Tag: nostalgia

Memories of an Artistic Watering Hole

Cross-posted at DailyKos.  

I have some fond memories to share. After reliving the experience of seeing The Dizzy Gillespie Dream Band, thoughts drummed up about another aspect of Lincoln Center. The nostalgia for a once famous bar that was across the street on 63rd and Amsterdam, a place where I once helped make the music and sang along for many years, came on strong.

Let me start out where Alvie Singer ended because it is a good way to set the stage. In the background during the final scene from Annie Hall you can see the concert hall where Dizzy Gillespie blew me away but in the foreground, the camera was set up in a bar and restaurant that was once called “O’Neals’ Baloon.”

The view is for you. I need no reminders of what O’Neils Balloon looked like and this in not a story about me.  Perhaps this is a story about a forgotten era that might just be making a comeback after of the success of the movie Black Swan. Well not really, more popularity and higher ticket prices can never take up the slack where the National Endowment for the Arts left off.

This is a story of a painting getting its act together and taking it on the road, a story of ballet at the barre and a recollection of times gone by. Just memories of a social gathering spot that was name “balloon” because it was illegal to call a bar a “saloon” in New York City. Those Blue Laws have been changed now. So much has changed now. So much has been forgotten.  


the first “45” I bought was “Yesterday” by Paul McCartney.  I was age seven, or so, and had a phonograph, and that song ripped me apart.  It must have been the  rapid descent from major to relative minor, because I had no idea what “yesterday” and “troubles” and “far away” meant.  Frankly, I doubt Paul, as a young adult, knew either.  Perhaps there are musical emoticon archetypes to which every human responds.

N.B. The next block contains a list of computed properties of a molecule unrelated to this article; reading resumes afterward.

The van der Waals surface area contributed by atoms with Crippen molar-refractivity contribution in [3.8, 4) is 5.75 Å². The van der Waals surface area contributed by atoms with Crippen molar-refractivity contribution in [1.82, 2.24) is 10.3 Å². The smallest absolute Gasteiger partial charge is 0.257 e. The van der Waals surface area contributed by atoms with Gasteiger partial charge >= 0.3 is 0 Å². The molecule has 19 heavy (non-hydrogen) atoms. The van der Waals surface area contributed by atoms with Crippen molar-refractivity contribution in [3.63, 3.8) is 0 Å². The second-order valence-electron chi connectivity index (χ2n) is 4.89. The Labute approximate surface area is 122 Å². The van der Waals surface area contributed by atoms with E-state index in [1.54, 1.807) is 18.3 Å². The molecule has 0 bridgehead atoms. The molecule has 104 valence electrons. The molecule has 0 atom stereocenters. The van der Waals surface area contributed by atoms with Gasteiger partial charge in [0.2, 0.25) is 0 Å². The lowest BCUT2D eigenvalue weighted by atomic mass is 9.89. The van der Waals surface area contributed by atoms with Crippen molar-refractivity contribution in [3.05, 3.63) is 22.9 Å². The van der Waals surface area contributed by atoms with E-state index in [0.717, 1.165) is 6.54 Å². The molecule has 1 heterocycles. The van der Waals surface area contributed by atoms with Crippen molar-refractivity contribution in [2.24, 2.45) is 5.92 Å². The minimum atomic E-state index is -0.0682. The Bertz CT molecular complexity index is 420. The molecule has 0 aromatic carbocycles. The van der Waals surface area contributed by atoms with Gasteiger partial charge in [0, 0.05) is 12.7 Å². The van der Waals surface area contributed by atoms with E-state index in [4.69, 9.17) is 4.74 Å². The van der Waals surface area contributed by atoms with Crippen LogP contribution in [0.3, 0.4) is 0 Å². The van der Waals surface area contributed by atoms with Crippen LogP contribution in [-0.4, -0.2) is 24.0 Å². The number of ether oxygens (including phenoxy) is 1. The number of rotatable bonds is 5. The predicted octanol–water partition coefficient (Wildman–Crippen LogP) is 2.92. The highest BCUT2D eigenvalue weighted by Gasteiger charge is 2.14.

Here’s another that ripped me up (and still does).  Unlike Yesterday (either straighforwad major/minor stuff), “Sunny,” with its G9s and James Bond intermezzoes was a whole other realm of ambiguity, somehow mixing sincere gratitude and loss in one idea, and then amplifying that idea via consecutive transpositions.

All I know for sure is that the song always got to me.  I didn’t need to learn how to appreciate it.

The Chestnut Tree

Originally posted on ePluribus Media.

Mumsie passed away last year, on the cusp of December 18th and 19th.  Next week is Wifey’s birthday; a little more than one month later is the first anniversary of her mother’s passing.

Today, Wifey ran across the following video — it is a sweet, special memory of the special bond between a mother and daughter called "The Chestnut Tree."

It reduced her to tears.

I thought I’d share it with all of you.  Below the fold, other pieces I’ve written in memory and honor of Mumsie and the caretaking journey we all took together.